Workers clear debris and rubble on January 6, 2011 in Port-au-Prince. One year after Haiti's earthquake, only five percent of the rubble has been cleared as crippling "indecision" has stalled reconstruction efforts, a new report by humanitarian group Oxfam said. AFP PHOTO / Hector RETAMAL , A memorial mass is held on January 7, 2011 for the victims of the quake of January 12, 2010 in the rubble of the destroyed Sacre-Coeur Church in Port-au-Prince. UN relief agencies on Friday defended their role in the much criticised aid effort after Haiti's devastating earthquake nearly a year ago, saying they had faced "apocalyptic" scenes. AFP PHOTO/Thony BELIZAIRE , A Haitian shows some collected iron from the rubble of a building that was destroyed by the last earthquake in Haiti, Port au Prince, January 8, 2011. It's not clear when Haiti will be fully rebuilt, with five years needed just to rehouse the government, a top minister told AFP as the anniversary of the devastating 2010 earthquake approached. The grim assessment by Jacques Gabriel, minister for public works, transport and communication, reflects how Haiti is struggling a year after the January 12 earthquake killed more than 220,000 and left some two million people homeless -- about 20 percent of the population. Hector Retamal / AFP , Haitians clean up the debris in a house that was destroyed in the last earthquake of 2010 in Haiti, Puerto Principe, January 8, 2011. One year after Haiti's earthquake, only five percent of the rubble has been cleared as crippling "indecision" has stalled reconstruction efforts, a new report by humanitarian group Oxfam said. "This has been a year of indecision and it has put Haiti's recovery on hold," said Roland Van Hauwermeiren, country director for Oxfam in Haiti. AFP PHOTO / Hector Retamal , TO GO WITH AFP STORY BY SEBASTIAN SMITH Haitians drive pass the earthquake hit road January 8, 2011 in Leogane, 30 Km from Port-au-Prince. Leogane is the epicentre of January 12, 2010 earthquake that hit Haiti. How much pain can a country take? One year after an earthquake crushed almost a quarter of a million of their people, Haitians are still finding out. The magnitude seven quake struck at 4:53 p.m., January 12, just as children in their smart uniforms, satchels and ribbons spilled out across the bustling capital of Port-au-Prince, overlooking the shining Caribbean sea. Within seconds, more than 220,000 people were dead and almost two million homeless. Haitians call the quake "Goudou Goudou," the sound that came when the world collapsed. They have not yet invented names for the misery that followed -- and continues to pile up. Hurricanes, flooding, and a cholera outbreak that killed 3,650 and sickened 170,000 compounded the natural disasters afflicting the country of 10 million. AFP PHOTO / Thony BELIZAIRE , TO GO WITH AFP STORY BY SEBASTIAN SMITH Haitians drive pass the earthquake hit road January 8, 2011 in Leogane, 30 Km from Port-au-Prince. Leogane is the epicentre of January 12, 2010 earthquake that hit Haiti. How much pain can a country take? One year after an earthquake crushed almost a quarter of a million of their people, Haitians are still finding out. The magnitude seven quake struck at 4:53 p.m., January 12, just as children in their smart uniforms, satchels and ribbons spilled out across the bustling capital of Port-au-Prince, overlooking the shining Caribbean sea. Within seconds, more than 220,000 people were dead and almost two million homeless. Haitians call the quake "Goudou Goudou," the sound that came when the world collapsed. They have not yet invented names for the misery that followed -- and continues to pile up. Hurricanes, flooding, and a cholera outbreak that killed 3,650 and sickened 170,000 compounded the natural disasters afflicting the country of 10 million. AFP PHOTO / Thony BELIZAIRE , WITH STORY OF STEBASTIAN SMITH. HAITI-QUAKE-1 YEAR-WRAP A Hatian man observes the ruins of the Cathedral ahead of the one year anniversary of the devastating earthquake in Port-au-Prince. It's not clear when Haiti will be fully rebuilt, with five years needed just to rehouse the government, a top minister told AFP as the anniversary of the devastating 2010 earthquake approached. The grim assessment by Jacques Gabriel, minister for public works, transport and communication, reflects how Haiti is struggling a year after the January 12 earthquake killed more than 220,000 and left some two million people homeless -- about 20 percent of the population. AFP PHOTO Thony BELIZAIRE. , WITH STORY OF STEBASTIAN SMITH. HAITI-QUAKE-1 YEAR-WRAP The ruins of the Cathedral ahead of the one year anniversary of the devastating earthquake in Port-au-Prince. It's not clear when Haiti will be fully rebuilt, with five years needed just to rehouse the government, a top minister told AFP as the anniversary of the devastating 2010 earthquake approached. The grim assessment by Jacques Gabriel, minister for public works, transport and communication, reflects how Haiti is struggling a year after the January 12 earthquake killed more than 220,000 and left some two million people homeless -- about 20 percent of the population. AFP PHOTO Thony BELIZAIRE. , WITH STORY OF STEBASTIAN SMITH. HAITI-QUAKE-1 YEAR-WRAP A Haitian woman attends Mass at the ruins of the Cathedral ahead of the one year anniversary of the devastating earthquake in Port-au-Prince. It's not clear when Haiti will be fully rebuilt, with five years needed just to rehouse the government, a top minister told AFP as the anniversary of the devastating 2010 earthquake approached. The grim assessment by Jacques Gabriel, minister for public works, transport and communication, reflects how Haiti is struggling a year after the January 12 earthquake killed more than 220,000 and left some two million people homeless -- about 20 percent of the population. AFP PHOTO Thony BELIZAIRE. , TOPSHOTS Haitians taking part January 9, 2011 in a Mass at the ruins of the Cathedral ahead of the one year anniversary of the devastating earthquake in Port-au-Prince. It's not clear when Haiti will be fully rebuilt, with five years needed just to rehouse the government, a top minister told AFP as the anniversary of the devastating 2010 earthquake approached. The grim assessment by Jacques Gabriel, minister for public works, transport and communication, reflects how Haiti is struggling a year after the January 12 earthquake killed more than 220,000 and left some two million people homeless -- about 20 percent of the population. AFP PHOTO Thony BELIZAIRE. , A group of women collects water in the camp Acra, Delmas, January 9, 2011 in Puerto Principe. On January 12, Haiti commemorates the anniversary of the earthquake which killed more than 250.000 people. More than 800,000 people still live in camps a year after Haiti's devastating earthquake, but that is nearly half the number initially left homeless, the International Organization for Migration said January 9, 2011. The UN group noted that 1.5 million people lost their homes in the January 12, 2010 quake, and as recently as September there were 1.35 million people living in the makeshift refugee camps. But in recent months the refugee population began to shrink significantly, dropping to just over a million in November and now going below a million for the first time since the crisis began. AFP PHOTO / Hector Retamal , A Haitian girl carries plastic buckets to collect water in the camp Acra, Delmas, January 9, 2011 in Puerto Principe. On January 12, Haiti commemorates the anniversary of the earthquake which killed more than 250.000 people. More than 800,000 people still live in camps a year after Haiti's devastating earthquake, but that is nearly half the number initially left homeless, the International Organization for Migration said January 9, 2011. The UN group noted that 1.5 million people lost their homes in the January 12, 2010 quake, and as recently as September there were 1.35 million people living in the makeshift refugee camps. But in recent months the refugee population began to shrink significantly, dropping to just over a million in November and now going below a million for the first time since the crisis began. AFP PHOTO / Hector Retamal , A Haitian girl carries plastic buckets to collect water in the camp Acra, Delmas, January 9, 2011 in Puerto Principe. On January 12, Haiti commemorates the anniversary of the earthquake which killed more than 250.000 people. More than 800,000 people still live in camps a year after Haiti's devastating earthquake, but that is nearly half the number initially left homeless, the International Organization for Migration said January 9, 2011. The UN group noted that 1.5 million people lost their homes in the January 12, 2010 quake, and as recently as September there were 1.35 million people living in the makeshift refugee camps. But in recent months the refugee population began to shrink significantly, dropping to just over a million in November and now going below a million for the first time since the crisis began. AFP PHOTO / Hector Retamal , Haitian children play inside the camp Acra, Delmas, January 9, 2011 in Puerto Principe. On January 12, Haiti commemorates the anniversary of the earthquake which killed more than 250.000 people. More than 800,000 people still live in camps a year after Haiti's devastating earthquake, but that is nearly half the number initially left homeless, the International Organization for Migration said January 9, 2011. The UN group noted that 1.5 million people lost their homes in the January 12, 2010 quake, and as recently as September there were 1.35 million people living in the makeshift refugee camps. But in recent months the refugee population began to shrink significantly, dropping to just over a million in November and now going below a million for the first time since the crisis began. AFP PHOTO / Hector Retamal , CORRECTION - YEAR Football players, disabled from last year's earthquake and by other circumstances, compete during a match on January 10, 2011 at Sylvio Cator stadium in Port-au-Prince. An estimated 2,000 to 6,000 people were left with some kind of disability by the January 12, 20190 earthquake which struck across all classes and social strata in Haiti. AFP PHOTO / Hector RETAMAL , CORRECTION - YEAR Football players, disabled from last year's earthquake, prepare to compete in a match on January 10, 2011 at Sylvio Cator stadium in Port-au-Prince. An estimated 2,000 to 6,000 people were left with some kind of disability by the January 12, 20190 earthquake which struck across all classes and social strata in Haiti. AFP PHOTO / Hector RETAMAL , CORRECTION - YEAR Football players, disabled from last year's earthquake and other players disabled by other circumstances compete during a match on January 10, 2011 at Sylvio Cator stadium in Port-au-Prince. An estimated 2,000 to 6,000 people were left with some kind of disability by the January 12, 20190 earthquake which struck across all classes and social strata in Haiti. AFP PHOTO / Hector RETAMAL , CORRECTION - YEAR Football players, disabled from last year's earthquake and other players disabled by other circumstances compete during a match on January 10, 2011 at Sylvio Cator stadium in Port-au-Prince. An estimated 2,000 to 6,000 people were left with some kind of disability by the January 12, 20190 earthquake which struck across all classes and social strata in Haiti. AFP PHOTO / Hector RETAMAL , CORRECTION - YEAR A football player, disabled from last year's earthquake, celebrates a goal during a match with other disabled players on January 10, 2011 at Sylvio Cator stadium in Port-au-Prince. An estimated 2,000 to 6,000 people were left with some kind of disability by the January 12, 20190 earthquake which struck across all classes and social strata in Haiti. AFP PHOTO / Hector RETAMAL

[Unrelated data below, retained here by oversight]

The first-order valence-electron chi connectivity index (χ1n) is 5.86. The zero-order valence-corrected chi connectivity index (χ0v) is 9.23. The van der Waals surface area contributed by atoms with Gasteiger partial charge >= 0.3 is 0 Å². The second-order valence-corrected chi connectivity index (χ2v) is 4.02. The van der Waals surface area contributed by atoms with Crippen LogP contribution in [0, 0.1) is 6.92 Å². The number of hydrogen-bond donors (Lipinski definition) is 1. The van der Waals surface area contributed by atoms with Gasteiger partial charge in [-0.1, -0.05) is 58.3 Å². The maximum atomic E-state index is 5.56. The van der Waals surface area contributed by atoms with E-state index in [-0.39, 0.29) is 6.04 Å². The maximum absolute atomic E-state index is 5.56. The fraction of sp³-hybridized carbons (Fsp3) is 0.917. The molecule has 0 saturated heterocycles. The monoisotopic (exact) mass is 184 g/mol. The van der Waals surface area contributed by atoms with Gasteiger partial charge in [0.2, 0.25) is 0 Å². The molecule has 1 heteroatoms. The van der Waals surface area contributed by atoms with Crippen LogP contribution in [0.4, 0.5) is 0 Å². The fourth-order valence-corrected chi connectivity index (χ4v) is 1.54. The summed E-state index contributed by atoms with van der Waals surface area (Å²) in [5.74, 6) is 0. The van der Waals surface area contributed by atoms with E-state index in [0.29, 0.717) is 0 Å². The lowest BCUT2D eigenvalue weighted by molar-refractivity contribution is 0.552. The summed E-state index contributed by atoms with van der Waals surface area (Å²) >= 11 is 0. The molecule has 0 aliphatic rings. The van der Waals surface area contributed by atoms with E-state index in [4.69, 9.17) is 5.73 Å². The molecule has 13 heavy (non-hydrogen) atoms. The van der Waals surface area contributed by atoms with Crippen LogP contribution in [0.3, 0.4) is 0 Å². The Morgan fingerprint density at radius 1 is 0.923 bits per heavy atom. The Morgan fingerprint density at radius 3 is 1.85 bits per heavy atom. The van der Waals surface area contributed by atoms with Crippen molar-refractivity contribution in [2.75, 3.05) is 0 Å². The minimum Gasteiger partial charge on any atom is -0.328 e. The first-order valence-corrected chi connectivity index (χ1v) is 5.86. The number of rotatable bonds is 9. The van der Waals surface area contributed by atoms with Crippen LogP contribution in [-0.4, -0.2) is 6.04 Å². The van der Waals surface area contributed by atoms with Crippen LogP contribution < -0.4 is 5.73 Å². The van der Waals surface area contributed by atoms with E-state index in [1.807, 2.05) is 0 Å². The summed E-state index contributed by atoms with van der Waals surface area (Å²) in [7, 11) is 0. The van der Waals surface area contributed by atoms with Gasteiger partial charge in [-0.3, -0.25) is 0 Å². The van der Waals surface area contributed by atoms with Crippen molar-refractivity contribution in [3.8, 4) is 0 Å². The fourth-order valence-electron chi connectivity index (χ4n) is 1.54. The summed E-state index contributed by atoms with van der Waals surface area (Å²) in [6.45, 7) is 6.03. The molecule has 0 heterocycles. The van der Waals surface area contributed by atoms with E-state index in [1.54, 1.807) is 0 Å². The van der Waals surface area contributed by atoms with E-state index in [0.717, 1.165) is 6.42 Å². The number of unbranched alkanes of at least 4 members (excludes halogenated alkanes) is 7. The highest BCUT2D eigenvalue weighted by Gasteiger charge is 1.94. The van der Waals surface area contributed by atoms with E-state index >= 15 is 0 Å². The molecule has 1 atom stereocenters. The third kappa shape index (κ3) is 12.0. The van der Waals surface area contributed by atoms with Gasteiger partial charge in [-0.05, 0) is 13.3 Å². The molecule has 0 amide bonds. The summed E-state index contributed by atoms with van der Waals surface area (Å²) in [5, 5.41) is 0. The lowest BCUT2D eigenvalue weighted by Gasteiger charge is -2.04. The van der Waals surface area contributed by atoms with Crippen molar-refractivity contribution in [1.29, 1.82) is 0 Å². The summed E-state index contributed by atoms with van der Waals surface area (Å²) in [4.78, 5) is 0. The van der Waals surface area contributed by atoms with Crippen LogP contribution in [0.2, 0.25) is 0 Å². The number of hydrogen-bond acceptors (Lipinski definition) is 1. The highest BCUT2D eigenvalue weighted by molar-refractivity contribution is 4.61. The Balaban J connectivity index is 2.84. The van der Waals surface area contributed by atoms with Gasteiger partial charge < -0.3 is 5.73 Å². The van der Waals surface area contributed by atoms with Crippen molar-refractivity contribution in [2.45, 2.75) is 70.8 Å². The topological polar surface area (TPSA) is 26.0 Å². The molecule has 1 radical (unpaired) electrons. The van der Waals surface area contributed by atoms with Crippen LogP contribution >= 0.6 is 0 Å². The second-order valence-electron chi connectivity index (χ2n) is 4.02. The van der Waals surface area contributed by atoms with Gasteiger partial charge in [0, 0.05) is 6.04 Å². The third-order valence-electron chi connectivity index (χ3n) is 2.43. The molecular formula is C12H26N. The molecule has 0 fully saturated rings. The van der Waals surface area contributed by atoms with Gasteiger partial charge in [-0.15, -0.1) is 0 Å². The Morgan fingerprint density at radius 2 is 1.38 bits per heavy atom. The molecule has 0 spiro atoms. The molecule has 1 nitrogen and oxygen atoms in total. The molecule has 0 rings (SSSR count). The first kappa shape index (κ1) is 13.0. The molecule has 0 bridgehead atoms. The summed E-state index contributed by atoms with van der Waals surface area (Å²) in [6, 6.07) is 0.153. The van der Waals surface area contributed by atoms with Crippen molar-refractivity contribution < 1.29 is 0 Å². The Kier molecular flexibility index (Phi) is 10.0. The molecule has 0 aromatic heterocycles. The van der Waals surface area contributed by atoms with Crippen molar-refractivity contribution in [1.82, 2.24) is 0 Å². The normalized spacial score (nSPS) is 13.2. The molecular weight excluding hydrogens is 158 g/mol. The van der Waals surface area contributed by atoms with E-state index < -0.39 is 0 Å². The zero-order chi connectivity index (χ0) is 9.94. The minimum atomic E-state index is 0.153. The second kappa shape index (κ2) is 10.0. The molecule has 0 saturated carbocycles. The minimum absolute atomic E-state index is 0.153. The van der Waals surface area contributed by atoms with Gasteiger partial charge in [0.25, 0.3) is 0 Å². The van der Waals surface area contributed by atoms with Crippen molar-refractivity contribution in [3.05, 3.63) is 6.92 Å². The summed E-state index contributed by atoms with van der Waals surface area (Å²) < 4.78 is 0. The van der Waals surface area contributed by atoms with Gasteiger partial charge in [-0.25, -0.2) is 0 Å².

Workers clear debris and rubble on January 6, 2011 in Port-au-Prince. One year after Haiti's earthquake, only five percent of the rubble has been cleared as crippling "indecision" has stalled reconstruction efforts, a new report by humanitarian group Oxfam said. AFP PHOTO / Hector RETAMAL , A memorial mass is held on January 7, 2011 for the victims of the quake of January 12, 2010 in the rubble of the destroyed Sacre-Coeur Church in Port-au-Prince. UN relief agencies on Friday defended their role in the much criticised aid effort after Haiti's devastating earthquake nearly a year ago, saying they had faced "apocalyptic" scenes. AFP PHOTO/Thony BELIZAIRE , A Haitian shows some collected iron from the rubble of a building that was destroyed by the last earthquake in Haiti, Port au Prince, January 8, 2011. It's not clear when Haiti will be fully rebuilt, with five years needed just to rehouse the government, a top minister told AFP as the anniversary of the devastating 2010 earthquake approached. The grim assessment by Jacques Gabriel, minister for public works, transport and communication, reflects how Haiti is struggling a year after the January 12 earthquake killed more than 220,000 and left some two million people homeless -- about 20 percent of the population. Hector Retamal / AFP , Haitians clean up the debris in a house that was destroyed in the last earthquake of 2010 in Haiti, Puerto Principe, January 8, 2011. One year after Haiti's earthquake, only five percent of the rubble has been cleared as crippling "indecision" has stalled reconstruction efforts, a new report by humanitarian group Oxfam said. "This has been a year of indecision and it has put Haiti's recovery on hold," said Roland Van Hauwermeiren, country director for Oxfam in Haiti. AFP PHOTO / Hector Retamal , TO GO WITH AFP STORY BY SEBASTIAN SMITH Haitians drive pass the earthquake hit road January 8, 2011 in Leogane, 30 Km from Port-au-Prince. Leogane is the epicentre of January 12, 2010 earthquake that hit Haiti. How much pain can a country take? One year after an earthquake crushed almost a quarter of a million of their people, Haitians are still finding out. The magnitude seven quake struck at 4:53 p.m., January 12, just as children in their smart uniforms, satchels and ribbons spilled out across the bustling capital of Port-au-Prince, overlooking the shining Caribbean sea. Within seconds, more than 220,000 people were dead and almost two million homeless. Haitians call the quake "Goudou Goudou," the sound that came when the world collapsed. They have not yet invented names for the misery that followed -- and continues to pile up. Hurricanes, flooding, and a cholera outbreak that killed 3,650 and sickened 170,000 compounded the natural disasters afflicting the country of 10 million. AFP PHOTO / Thony BELIZAIRE , TO GO WITH AFP STORY BY SEBASTIAN SMITH Haitians drive pass the earthquake hit road January 8, 2011 in Leogane, 30 Km from Port-au-Prince. Leogane is the epicentre of January 12, 2010 earthquake that hit Haiti. How much pain can a country take? One year after an earthquake crushed almost a quarter of a million of their people, Haitians are still finding out. The magnitude seven quake struck at 4:53 p.m., January 12, just as children in their smart uniforms, satchels and ribbons spilled out across the bustling capital of Port-au-Prince, overlooking the shining Caribbean sea. Within seconds, more than 220,000 people were dead and almost two million homeless. Haitians call the quake "Goudou Goudou," the sound that came when the world collapsed. They have not yet invented names for the misery that followed -- and continues to pile up. Hurricanes, flooding, and a cholera outbreak that killed 3,650 and sickened 170,000 compounded the natural disasters afflicting the country of 10 million. AFP PHOTO / Thony BELIZAIRE , WITH STORY OF STEBASTIAN SMITH. HAITI-QUAKE-1 YEAR-WRAP A Hatian man observes the ruins of the Cathedral ahead of the one year anniversary of the devastating earthquake in Port-au-Prince. It's not clear when Haiti will be fully rebuilt, with five years needed just to rehouse the government, a top minister told AFP as the anniversary of the devastating 2010 earthquake approached. The grim assessment by Jacques Gabriel, minister for public works, transport and communication, reflects how Haiti is struggling a year after the January 12 earthquake killed more than 220,000 and left some two million people homeless -- about 20 percent of the population. AFP PHOTO Thony BELIZAIRE. , WITH STORY OF STEBASTIAN SMITH. HAITI-QUAKE-1 YEAR-WRAP The ruins of the Cathedral ahead of the one year anniversary of the devastating earthquake in Port-au-Prince. It's not clear when Haiti will be fully rebuilt, with five years needed just to rehouse the government, a top minister told AFP as the anniversary of the devastating 2010 earthquake approached. The grim assessment by Jacques Gabriel, minister for public works, transport and communication, reflects how Haiti is struggling a year after the January 12 earthquake killed more than 220,000 and left some two million people homeless -- about 20 percent of the population. AFP PHOTO Thony BELIZAIRE. , WITH STORY OF STEBASTIAN SMITH. HAITI-QUAKE-1 YEAR-WRAP A Haitian woman attends Mass at the ruins of the Cathedral ahead of the one year anniversary of the devastating earthquake in Port-au-Prince. It's not clear when Haiti will be fully rebuilt, with five years needed just to rehouse the government, a top minister told AFP as the anniversary of the devastating 2010 earthquake approached. The grim assessment by Jacques Gabriel, minister for public works, transport and communication, reflects how Haiti is struggling a year after the January 12 earthquake killed more than 220,000 and left some two million people homeless -- about 20 percent of the population. AFP PHOTO Thony BELIZAIRE. , TOPSHOTS Haitians taking part January 9, 2011 in a Mass at the ruins of the Cathedral ahead of the one year anniversary of the devastating earthquake in Port-au-Prince. It's not clear when Haiti will be fully rebuilt, with five years needed just to rehouse the government, a top minister told AFP as the anniversary of the devastating 2010 earthquake approached. The grim assessment by Jacques Gabriel, minister for public works, transport and communication, reflects how Haiti is struggling a year after the January 12 earthquake killed more than 220,000 and left some two million people homeless -- about 20 percent of the population. AFP PHOTO Thony BELIZAIRE. , A group of women collects water in the camp Acra, Delmas, January 9, 2011 in Puerto Principe. On January 12, Haiti commemorates the anniversary of the earthquake which killed more than 250.000 people. More than 800,000 people still live in camps a year after Haiti's devastating earthquake, but that is nearly half the number initially left homeless, the International Organization for Migration said January 9, 2011. The UN group noted that 1.5 million people lost their homes in the January 12, 2010 quake, and as recently as September there were 1.35 million people living in the makeshift refugee camps. But in recent months the refugee population began to shrink significantly, dropping to just over a million in November and now going below a million for the first time since the crisis began. AFP PHOTO / Hector Retamal , A Haitian girl carries plastic buckets to collect water in the camp Acra, Delmas, January 9, 2011 in Puerto Principe. On January 12, Haiti commemorates the anniversary of the earthquake which killed more than 250.000 people. More than 800,000 people still live in camps a year after Haiti's devastating earthquake, but that is nearly half the number initially left homeless, the International Organization for Migration said January 9, 2011. The UN group noted that 1.5 million people lost their homes in the January 12, 2010 quake, and as recently as September there were 1.35 million people living in the makeshift refugee camps. But in recent months the refugee population began to shrink significantly, dropping to just over a million in November and now going below a million for the first time since the crisis began. AFP PHOTO / Hector Retamal , A Haitian girl carries plastic buckets to collect water in the camp Acra, Delmas, January 9, 2011 in Puerto Principe. On January 12, Haiti commemorates the anniversary of the earthquake which killed more than 250.000 people. More than 800,000 people still live in camps a year after Haiti's devastating earthquake, but that is nearly half the number initially left homeless, the International Organization for Migration said January 9, 2011. The UN group noted that 1.5 million people lost their homes in the January 12, 2010 quake, and as recently as September there were 1.35 million people living in the makeshift refugee camps. But in recent months the refugee population began to shrink significantly, dropping to just over a million in November and now going below a million for the first time since the crisis began. AFP PHOTO / Hector Retamal , Haitian children play inside the camp Acra, Delmas, January 9, 2011 in Puerto Principe. On January 12, Haiti commemorates the anniversary of the earthquake which killed more than 250.000 people. More than 800,000 people still live in camps a year after Haiti's devastating earthquake, but that is nearly half the number initially left homeless, the International Organization for Migration said January 9, 2011. The UN group noted that 1.5 million people lost their homes in the January 12, 2010 quake, and as recently as September there were 1.35 million people living in the makeshift refugee camps. But in recent months the refugee population began to shrink significantly, dropping to just over a million in November and now going below a million for the first time since the crisis began. AFP PHOTO / Hector Retamal , CORRECTION - YEAR Football players, disabled from last year's earthquake and by other circumstances, compete during a match on January 10, 2011 at Sylvio Cator stadium in Port-au-Prince. An estimated 2,000 to 6,000 people were left with some kind of disability by the January 12, 20190 earthquake which struck across all classes and social strata in Haiti. AFP PHOTO / Hector RETAMAL , CORRECTION - YEAR Football players, disabled from last year's earthquake, prepare to compete in a match on January 10, 2011 at Sylvio Cator stadium in Port-au-Prince. An estimated 2,000 to 6,000 people were left with some kind of disability by the January 12, 20190 earthquake which struck across all classes and social strata in Haiti. AFP PHOTO / Hector RETAMAL , CORRECTION - YEAR Football players, disabled from last year's earthquake and other players disabled by other circumstances compete during a match on January 10, 2011 at Sylvio Cator stadium in Port-au-Prince. An estimated 2,000 to 6,000 people were left with some kind of disability by the January 12, 20190 earthquake which struck across all classes and social strata in Haiti. AFP PHOTO / Hector RETAMAL , CORRECTION - YEAR Football players, disabled from last year's earthquake and other players disabled by other circumstances compete during a match on January 10, 2011 at Sylvio Cator stadium in Port-au-Prince. An estimated 2,000 to 6,000 people were left with some kind of disability by the January 12, 20190 earthquake which struck across all classes and social strata in Haiti. AFP PHOTO / Hector RETAMAL , CORRECTION - YEAR A football player, disabled from last year's earthquake, celebrates a goal during a match with other disabled players on January 10, 2011 at Sylvio Cator stadium in Port-au-Prince. An estimated 2,000 to 6,000 people were left with some kind of disability by the January 12, 20190 earthquake which struck across all classes and social strata in Haiti. AFP PHOTO / Hector RETAMAL , CORRECTION - YEAR Football players, disabled from last year's earthquake, prepare to compete in a match on January 10, 2011 at Sylvio Cator stadium in Port-au-Prince. An estimated 2,000 to 6,000 people were left with some kind of disability by the January 12, 20190 earthquake which struck across all classes and social strata in Haiti. AFP PHOTO / Hector RETAMAL